Back injuries are one of the most frequent injuries sustained by railway workers. Your back consists of a mass of bones, muscles, tendons, and ligaments that make it possible for you to lift heavy objects and bend over. Back injuries, such as strains, sprains, fractures, and herniated discs, can be caused by stretching, lifting, and over-extending your spine. While they might not sound very serious, these injuries can be life-altering. The debilitation and excruciating pain that accompany these injuries often result in time away from work, multiple surgeries, hospitalizations, and long-term or permanent disability.
Is the rail company liable for my back injuries?
If you experienced a back injury related to your railroad job, the Virginia railroad injury attorneys at Shapiro, Washburn & Sharp can help. Call our offices today for a free consultation.
At one time, certain back injuries were so prevalent among railway workers that the condition was referred to as railway spine. Although it may sound somewhat whimsical, the term is not a pleasant one. It evolved from a specific class of nervous manifestations and spinal symptoms following and thought to be peculiar to railroad collisions.
Medical literature describes the symptomology of railway spine as being characterized by back pain in the absence of any objective evidence of injury. It is the result of spinal cord inflammation, often caused by overuse, such as excessive stretching, bending, lifting, pushing, and pulling. As any railway employee can tell you, all of these movements are extremely common in their lines of work.
The American Association of Railroads has been studying railway worker’s back injuries for decades. Acknowledging that their job could cause back injuries, railway entrance-to-service physical exams for new employees began including back x-rays to serve as a baseline for their condition. Employee handbooks are rife with rules on how to properly bend, lift, and the correct way to move heavy objects. Nevertheless, back injuries are still a leading personal injury among workers.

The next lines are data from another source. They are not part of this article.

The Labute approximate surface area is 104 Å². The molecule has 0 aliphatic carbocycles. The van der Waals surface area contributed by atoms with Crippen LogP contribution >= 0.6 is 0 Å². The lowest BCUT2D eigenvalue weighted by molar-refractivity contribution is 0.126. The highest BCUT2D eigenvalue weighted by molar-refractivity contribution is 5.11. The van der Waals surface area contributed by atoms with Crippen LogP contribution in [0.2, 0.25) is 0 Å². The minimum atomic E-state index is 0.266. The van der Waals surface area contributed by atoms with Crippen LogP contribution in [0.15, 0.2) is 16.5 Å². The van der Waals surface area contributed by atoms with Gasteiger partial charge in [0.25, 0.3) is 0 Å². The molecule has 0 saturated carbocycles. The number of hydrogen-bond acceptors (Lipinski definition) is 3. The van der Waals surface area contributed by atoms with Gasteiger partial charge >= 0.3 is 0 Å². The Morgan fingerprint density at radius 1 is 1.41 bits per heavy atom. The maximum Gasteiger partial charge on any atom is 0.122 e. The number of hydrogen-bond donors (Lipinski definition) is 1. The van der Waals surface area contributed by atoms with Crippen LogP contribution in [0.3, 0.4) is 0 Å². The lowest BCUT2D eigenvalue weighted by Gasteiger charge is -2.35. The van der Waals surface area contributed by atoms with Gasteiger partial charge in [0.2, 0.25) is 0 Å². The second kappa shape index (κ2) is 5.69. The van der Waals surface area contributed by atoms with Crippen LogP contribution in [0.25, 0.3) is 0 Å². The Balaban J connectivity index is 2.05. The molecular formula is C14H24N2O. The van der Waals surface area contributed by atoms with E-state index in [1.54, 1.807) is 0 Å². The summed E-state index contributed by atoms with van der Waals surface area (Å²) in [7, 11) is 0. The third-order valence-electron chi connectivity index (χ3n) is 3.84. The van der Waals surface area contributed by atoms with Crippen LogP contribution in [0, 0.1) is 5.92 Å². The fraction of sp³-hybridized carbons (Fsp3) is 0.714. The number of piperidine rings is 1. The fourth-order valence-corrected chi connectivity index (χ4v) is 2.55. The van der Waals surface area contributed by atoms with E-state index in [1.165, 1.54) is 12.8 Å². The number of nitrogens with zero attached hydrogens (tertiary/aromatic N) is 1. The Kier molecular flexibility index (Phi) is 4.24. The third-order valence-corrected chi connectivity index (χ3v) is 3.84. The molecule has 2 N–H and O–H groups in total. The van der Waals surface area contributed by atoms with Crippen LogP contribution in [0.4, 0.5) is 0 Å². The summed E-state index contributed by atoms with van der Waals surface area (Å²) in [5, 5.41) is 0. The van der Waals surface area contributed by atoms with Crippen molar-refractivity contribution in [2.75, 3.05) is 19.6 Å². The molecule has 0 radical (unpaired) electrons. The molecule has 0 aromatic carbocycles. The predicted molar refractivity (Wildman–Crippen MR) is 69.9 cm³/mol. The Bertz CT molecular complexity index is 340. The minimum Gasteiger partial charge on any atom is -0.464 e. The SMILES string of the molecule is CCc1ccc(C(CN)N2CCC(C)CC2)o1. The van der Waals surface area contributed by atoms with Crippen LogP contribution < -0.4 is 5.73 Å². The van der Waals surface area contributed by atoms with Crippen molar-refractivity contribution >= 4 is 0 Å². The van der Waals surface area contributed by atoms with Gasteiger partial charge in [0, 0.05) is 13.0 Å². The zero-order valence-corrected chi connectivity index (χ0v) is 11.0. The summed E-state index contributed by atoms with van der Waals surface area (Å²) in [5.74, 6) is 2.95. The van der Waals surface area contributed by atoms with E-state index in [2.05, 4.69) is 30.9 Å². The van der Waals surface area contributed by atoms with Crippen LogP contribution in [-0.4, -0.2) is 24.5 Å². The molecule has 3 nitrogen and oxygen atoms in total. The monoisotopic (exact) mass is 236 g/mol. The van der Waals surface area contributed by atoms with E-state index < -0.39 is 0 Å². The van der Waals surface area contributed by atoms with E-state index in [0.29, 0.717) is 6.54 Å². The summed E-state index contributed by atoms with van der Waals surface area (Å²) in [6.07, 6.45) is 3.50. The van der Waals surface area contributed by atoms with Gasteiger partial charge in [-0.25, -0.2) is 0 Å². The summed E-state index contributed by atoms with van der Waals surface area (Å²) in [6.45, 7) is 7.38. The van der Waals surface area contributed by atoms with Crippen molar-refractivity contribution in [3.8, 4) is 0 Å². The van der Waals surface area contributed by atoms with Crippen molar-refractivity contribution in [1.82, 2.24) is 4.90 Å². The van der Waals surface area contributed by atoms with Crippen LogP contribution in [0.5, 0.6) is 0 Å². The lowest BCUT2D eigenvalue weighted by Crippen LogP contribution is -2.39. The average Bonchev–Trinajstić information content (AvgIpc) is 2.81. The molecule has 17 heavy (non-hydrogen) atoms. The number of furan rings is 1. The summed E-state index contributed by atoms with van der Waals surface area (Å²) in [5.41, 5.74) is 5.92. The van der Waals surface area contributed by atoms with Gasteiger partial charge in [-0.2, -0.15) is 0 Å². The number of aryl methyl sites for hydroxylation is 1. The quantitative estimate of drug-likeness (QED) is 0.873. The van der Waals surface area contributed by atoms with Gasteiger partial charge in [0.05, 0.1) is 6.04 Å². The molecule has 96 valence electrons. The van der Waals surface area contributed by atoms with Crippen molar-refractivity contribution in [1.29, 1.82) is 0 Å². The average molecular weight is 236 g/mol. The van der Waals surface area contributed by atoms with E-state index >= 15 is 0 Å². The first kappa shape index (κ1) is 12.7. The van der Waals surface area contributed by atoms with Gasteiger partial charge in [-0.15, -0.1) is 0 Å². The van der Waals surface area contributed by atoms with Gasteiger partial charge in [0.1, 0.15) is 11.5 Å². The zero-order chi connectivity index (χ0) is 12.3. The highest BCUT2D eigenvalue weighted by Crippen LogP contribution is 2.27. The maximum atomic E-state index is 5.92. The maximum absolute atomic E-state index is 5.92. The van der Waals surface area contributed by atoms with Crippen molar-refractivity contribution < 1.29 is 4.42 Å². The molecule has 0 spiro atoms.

Whether you are employed as a conductor, trackman, machinist, carman, or engineer, these jobs usually involve navigating uneven and unsteady surfaces, such as track ballast, as well as lifting, bending, and performing tasks that require them to work in awkward physical positions.
Common Back Injuries
The leading back injuries experienced by railroad workers are:
- Spinal cord damage: The consequences of a damaged spinal cord injury will vary based on the location and severity of the injury. The nerve bundles that connect to the arms and legs could be traumatized or severed, resulting in paraplegia or quadriplegia.
- Compression fractures: This injury occurs when bones are fractured due to compression. A compression fracture is a series of tiny cracks in the vertebrae that can cause the deformation or collapse of the spine.
- Soft-tissue damage: Soft tissue damage results in tears, sprains, and strains. These injuries affect joints, ligaments, tendons, and muscles.
- Disc problems: A slipped, herniated, or ruptured disc is extremely painful. These injuries can also lead to long-term health conditions, like sciatica.
Any of the above-listed injuries are capable of rendering someone permanently disabled and living with chronic pain. If the genesis of these conditions can be linked to your employment with the railroad, you may have grounds to file a claim for damages.
Speak With an Experienced Lawyer
The railroad back injury attorneys at Shapiro, Washburn & Sharp have been successfully litigating FELA claims for more than 40 years. If you sustained a serious back or spinal cord injury during your employment as a railroad worker, schedule a free consultation by calling our Virginia Beach-area law offices at (833) 997-1774.